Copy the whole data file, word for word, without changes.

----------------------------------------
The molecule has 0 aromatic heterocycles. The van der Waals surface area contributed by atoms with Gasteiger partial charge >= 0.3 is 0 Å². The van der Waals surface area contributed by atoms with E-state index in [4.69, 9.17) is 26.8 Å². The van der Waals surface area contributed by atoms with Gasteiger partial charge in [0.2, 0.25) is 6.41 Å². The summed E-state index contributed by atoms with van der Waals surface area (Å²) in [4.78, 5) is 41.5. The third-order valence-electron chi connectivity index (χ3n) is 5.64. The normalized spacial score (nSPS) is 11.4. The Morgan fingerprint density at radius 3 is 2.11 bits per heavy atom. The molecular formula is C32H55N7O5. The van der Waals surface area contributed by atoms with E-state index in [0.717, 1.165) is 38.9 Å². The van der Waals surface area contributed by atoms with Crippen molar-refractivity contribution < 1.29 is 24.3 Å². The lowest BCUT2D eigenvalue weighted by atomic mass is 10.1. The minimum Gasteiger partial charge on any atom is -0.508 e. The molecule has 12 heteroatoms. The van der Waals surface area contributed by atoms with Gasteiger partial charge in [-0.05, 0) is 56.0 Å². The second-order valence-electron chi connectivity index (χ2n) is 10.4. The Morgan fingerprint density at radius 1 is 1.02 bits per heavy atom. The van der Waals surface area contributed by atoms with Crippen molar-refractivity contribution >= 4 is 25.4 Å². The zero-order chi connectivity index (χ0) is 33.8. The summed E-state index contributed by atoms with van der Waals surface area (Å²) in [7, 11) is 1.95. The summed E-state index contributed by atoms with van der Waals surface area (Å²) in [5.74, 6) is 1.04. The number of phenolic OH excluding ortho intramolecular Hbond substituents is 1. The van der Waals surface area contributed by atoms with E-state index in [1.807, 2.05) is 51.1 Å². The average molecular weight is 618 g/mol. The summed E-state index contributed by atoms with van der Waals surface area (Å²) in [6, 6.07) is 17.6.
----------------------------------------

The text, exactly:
The molecule has 0 aromatic heterocycles. The van der Waals surface area contributed by atoms with Gasteiger partial charge >= 0.3 is 0 Å². The van der Waals surface area contributed by atoms with E-state index in [4.69, 9.17) is 26.8 Å². The van der Waals surface area contributed by atoms with Gasteiger partial charge in [0.2, 0.25) is 6.41 Å². The summed E-state index contributed by atoms with van der Waals surface area (Å²) in [4.78, 5) is 41.5. The third-order valence-electron chi connectivity index (χ3n) is 5.64. The normalized spacial score (nSPS) is 11.4. The Morgan fingerprint density at radius 3 is 2.11 bits per heavy atom. The molecular formula is C32H55N7O5. The van der Waals surface area contributed by atoms with E-state index in [0.717, 1.165) is 38.9 Å². The van der Waals surface area contributed by atoms with Crippen molar-refractivity contribution < 1.29 is 24.3 Å². The lowest BCUT2D eigenvalue weighted by atomic mass is 10.1. The minimum Gasteiger partial charge on any atom is -0.508 e. The molecule has 12 heteroatoms. The van der Waals surface area contributed by atoms with Gasteiger partial charge in [-0.05, 0) is 56.0 Å². The second-order valence-electron chi connectivity index (χ2n) is 10.4. The Morgan fingerprint density at radius 1 is 1.02 bits per heavy atom. The van der Waals surface area contributed by atoms with Crippen molar-refractivity contribution >= 4 is 25.4 Å². The zero-order chi connectivity index (χ0) is 33.8. The summed E-state index contributed by atoms with van der Waals surface area (Å²) in [7, 11) is 1.95. The summed E-state index contributed by atoms with van der Waals surface area (Å²) in [5.74, 6) is 1.04. The number of phenolic OH excluding ortho intramolecular Hbond substituents is 1. The van der Waals surface area contributed by atoms with E-state index in [1.807, 2.05) is 51.1 Å². The average molecular weight is 618 g/mol. The summed E-state index contributed by atoms with van der Waals surface area (Å²) in [6, 6.07) is 17.6.